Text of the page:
However, after having slept for 19 years,the Government of India has woken up after the media furore to put in place yet more rules and legislation,on top of the draconian laws that already exist in India. The new laws would make arrest mandatory in every case where a woman complains of harassment, with no right to anticipatory bail. Last year,a young friend of this columnist was harassed for months by his wife (who left him after a love affair), because she filed a case of dowry harassment against him. Under the law in India,such a complaint means that the entire close family of the spouse can be arrested.

My friend’s 79-year old mother had a criminal case filed against her,as happened to his sister and her husband. It took a while before the falsity of the charges could be established, a period when the family lived in dread of being taken away to jail. The point is that laws are only as good as the people who enforce them,and in India the enforcement machinery is usually very corrupt.Hence the proposed new laws that will follow the Ruchika case will not end such harassment,as much as it will increase the ability of the corrupt to blackmail and intimidate,so as to get bigger bribes. After more than a decade of liberalisation, India seems to be returning to the Nehru era of tough laws indifferently or crookedly applied.

For the politicians,the passing of tough laws is an easy way out of the public displeasure created by reports such as the Ruchika Girhotra suicide. However,such laws are useless in the absence of a clean,transparent and effective administrative structure. What is needed is milder laws but better compliance.And this can happen only when the public become more alert and more demanding of better standards.

Prime Minister Manmohan Singh is a reformer,but some others in his Cabinet are not,and they have been forcing through rule after rule,law after law,since they came to office six years ago. Such administrative methods have resulted in a shrinking of the space for the public,which is once more at the mercy of the officials,the way they were during the time the Nehru family were in charge. Of course, even today the family is in charge,as Prime Minister Singh has to report to Congress President Sonia Gandhi,the current head of the Nehru clan.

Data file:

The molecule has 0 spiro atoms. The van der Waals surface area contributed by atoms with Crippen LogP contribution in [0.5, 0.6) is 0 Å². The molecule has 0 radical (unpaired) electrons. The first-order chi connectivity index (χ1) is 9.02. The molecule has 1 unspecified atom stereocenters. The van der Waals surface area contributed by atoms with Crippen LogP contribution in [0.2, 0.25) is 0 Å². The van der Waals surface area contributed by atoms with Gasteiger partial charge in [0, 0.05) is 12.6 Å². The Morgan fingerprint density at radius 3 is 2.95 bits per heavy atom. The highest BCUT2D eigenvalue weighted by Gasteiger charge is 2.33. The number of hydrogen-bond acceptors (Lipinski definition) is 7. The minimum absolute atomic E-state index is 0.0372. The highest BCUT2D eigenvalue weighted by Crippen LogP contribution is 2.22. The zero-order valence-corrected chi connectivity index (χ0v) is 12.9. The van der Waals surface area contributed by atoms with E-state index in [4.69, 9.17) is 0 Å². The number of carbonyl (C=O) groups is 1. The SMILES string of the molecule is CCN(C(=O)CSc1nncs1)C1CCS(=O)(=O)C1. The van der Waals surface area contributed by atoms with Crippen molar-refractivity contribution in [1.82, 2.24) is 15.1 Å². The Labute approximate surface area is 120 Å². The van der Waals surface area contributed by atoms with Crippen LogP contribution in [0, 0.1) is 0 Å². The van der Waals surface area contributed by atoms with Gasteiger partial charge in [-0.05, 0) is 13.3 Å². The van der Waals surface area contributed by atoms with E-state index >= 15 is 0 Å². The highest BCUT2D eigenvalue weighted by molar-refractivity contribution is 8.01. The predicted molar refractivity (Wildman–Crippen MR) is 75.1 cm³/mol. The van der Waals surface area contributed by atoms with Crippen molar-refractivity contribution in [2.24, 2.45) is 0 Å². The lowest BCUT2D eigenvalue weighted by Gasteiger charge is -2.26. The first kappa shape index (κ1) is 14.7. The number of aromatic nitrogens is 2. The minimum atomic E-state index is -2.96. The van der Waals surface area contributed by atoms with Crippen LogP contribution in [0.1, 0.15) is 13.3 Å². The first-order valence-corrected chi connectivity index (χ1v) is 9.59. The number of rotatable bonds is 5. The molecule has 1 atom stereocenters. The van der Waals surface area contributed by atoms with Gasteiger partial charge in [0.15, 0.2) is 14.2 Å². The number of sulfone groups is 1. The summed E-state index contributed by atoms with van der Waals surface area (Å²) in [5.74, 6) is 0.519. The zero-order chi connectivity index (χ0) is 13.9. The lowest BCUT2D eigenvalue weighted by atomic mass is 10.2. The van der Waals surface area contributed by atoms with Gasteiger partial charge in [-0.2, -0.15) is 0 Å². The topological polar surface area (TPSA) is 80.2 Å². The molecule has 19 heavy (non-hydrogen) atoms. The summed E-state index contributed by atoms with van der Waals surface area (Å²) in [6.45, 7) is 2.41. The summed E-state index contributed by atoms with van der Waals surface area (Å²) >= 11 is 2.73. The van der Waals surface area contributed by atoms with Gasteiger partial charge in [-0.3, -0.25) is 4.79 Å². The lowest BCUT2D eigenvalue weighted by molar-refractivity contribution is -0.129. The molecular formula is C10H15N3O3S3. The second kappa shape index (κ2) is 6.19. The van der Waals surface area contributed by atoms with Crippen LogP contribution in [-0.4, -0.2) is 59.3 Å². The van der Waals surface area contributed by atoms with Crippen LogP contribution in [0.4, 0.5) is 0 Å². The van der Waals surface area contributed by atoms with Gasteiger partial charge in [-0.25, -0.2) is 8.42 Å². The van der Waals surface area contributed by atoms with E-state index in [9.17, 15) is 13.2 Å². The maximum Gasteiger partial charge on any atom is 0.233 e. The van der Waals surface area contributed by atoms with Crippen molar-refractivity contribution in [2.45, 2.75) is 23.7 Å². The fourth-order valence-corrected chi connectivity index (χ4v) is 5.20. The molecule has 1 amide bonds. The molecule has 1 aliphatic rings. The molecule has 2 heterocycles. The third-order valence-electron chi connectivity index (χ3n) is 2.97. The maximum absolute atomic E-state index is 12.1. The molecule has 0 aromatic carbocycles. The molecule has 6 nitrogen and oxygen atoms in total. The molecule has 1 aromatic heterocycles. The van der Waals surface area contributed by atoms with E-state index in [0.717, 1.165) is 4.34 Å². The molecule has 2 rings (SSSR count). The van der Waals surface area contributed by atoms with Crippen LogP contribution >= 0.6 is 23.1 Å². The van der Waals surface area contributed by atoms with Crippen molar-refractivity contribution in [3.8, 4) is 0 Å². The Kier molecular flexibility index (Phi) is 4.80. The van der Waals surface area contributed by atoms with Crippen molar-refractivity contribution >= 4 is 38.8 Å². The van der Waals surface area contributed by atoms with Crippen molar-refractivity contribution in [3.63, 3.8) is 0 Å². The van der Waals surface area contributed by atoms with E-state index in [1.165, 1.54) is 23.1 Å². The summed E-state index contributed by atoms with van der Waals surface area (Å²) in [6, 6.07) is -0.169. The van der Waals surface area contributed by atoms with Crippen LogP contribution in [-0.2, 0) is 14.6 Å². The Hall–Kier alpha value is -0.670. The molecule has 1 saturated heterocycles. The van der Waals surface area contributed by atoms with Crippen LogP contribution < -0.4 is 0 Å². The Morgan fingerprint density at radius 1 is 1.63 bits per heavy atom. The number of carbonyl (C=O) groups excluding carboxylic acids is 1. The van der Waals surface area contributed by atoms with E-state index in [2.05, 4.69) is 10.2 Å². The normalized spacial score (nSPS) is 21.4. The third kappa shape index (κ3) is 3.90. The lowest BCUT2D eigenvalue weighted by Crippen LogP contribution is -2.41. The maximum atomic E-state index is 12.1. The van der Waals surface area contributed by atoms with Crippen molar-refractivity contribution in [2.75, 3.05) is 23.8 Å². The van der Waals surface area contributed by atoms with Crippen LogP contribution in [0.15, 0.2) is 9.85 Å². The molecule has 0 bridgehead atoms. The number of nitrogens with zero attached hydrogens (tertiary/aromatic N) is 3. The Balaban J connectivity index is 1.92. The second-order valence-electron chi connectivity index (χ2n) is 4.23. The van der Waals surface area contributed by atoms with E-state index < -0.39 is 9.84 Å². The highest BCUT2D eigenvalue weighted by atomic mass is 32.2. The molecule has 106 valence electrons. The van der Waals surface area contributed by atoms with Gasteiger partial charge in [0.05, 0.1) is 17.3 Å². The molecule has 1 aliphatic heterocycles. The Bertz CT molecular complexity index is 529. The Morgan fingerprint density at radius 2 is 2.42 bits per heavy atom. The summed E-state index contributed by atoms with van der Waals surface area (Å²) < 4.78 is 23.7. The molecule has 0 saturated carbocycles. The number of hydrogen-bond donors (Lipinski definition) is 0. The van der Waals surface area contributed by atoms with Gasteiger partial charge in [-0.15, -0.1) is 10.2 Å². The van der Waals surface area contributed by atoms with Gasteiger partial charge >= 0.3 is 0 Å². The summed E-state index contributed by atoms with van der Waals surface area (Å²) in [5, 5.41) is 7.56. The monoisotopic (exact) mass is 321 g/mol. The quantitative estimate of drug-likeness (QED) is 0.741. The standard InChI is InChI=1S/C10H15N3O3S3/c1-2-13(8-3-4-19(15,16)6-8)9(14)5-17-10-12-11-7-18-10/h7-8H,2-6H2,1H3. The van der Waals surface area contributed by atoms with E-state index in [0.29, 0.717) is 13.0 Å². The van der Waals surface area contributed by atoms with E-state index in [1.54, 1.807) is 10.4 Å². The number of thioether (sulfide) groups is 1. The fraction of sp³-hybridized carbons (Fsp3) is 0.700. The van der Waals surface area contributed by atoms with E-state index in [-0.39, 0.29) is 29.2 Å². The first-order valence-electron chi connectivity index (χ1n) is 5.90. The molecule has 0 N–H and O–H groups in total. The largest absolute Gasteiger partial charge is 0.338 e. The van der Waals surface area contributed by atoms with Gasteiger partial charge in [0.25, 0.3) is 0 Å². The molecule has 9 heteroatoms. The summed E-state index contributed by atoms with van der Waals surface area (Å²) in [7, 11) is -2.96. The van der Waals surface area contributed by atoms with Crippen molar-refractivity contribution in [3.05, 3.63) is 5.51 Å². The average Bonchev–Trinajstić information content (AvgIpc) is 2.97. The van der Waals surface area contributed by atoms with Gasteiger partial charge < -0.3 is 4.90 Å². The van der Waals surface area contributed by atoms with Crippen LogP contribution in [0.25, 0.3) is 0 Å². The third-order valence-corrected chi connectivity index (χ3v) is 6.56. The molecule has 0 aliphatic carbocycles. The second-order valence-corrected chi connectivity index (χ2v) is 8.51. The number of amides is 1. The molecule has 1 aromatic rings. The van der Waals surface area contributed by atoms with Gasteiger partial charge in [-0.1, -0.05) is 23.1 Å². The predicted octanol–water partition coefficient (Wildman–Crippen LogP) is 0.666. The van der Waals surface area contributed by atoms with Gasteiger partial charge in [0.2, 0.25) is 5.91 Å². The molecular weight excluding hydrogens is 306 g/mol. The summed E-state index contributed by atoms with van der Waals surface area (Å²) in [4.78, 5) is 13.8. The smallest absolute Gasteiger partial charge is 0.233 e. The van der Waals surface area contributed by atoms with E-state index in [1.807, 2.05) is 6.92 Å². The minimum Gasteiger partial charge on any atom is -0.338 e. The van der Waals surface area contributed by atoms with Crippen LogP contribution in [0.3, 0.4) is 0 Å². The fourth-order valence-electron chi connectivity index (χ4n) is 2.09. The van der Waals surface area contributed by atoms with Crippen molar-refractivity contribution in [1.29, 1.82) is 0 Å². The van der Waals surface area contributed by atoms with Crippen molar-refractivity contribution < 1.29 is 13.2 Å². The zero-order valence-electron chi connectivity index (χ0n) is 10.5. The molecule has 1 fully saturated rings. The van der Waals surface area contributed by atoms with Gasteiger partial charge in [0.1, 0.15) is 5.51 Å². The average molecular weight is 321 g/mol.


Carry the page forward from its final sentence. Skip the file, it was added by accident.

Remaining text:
Is there hope? There may be,and from the Nehru family itself. Rahul Gandhi,the 39-year old son of Rajiv and Sonia Gandhi,is showing genuine reformist instincts. He was born into a new India,and has grown up in a more self-confident country. His associates know first-hand the dangers of choking the system through draconian laws,that may some day get applied against them. Rather than join the herd in pushing through new legislation and new rules that can only increase the flow of bribes, Rahul needs to nudge his party’s government into undertaking the systemic reforms that alone can prevent the abuse of power that took the life of 16-year old Ruchika Girhotra two decades ago. He needs to encourage civil society in India. As in Pakistan,an alert and informed citizenry is a much better defense against tyranny and misfeasance than a plethora of indifferently implemented laws.

Advertisements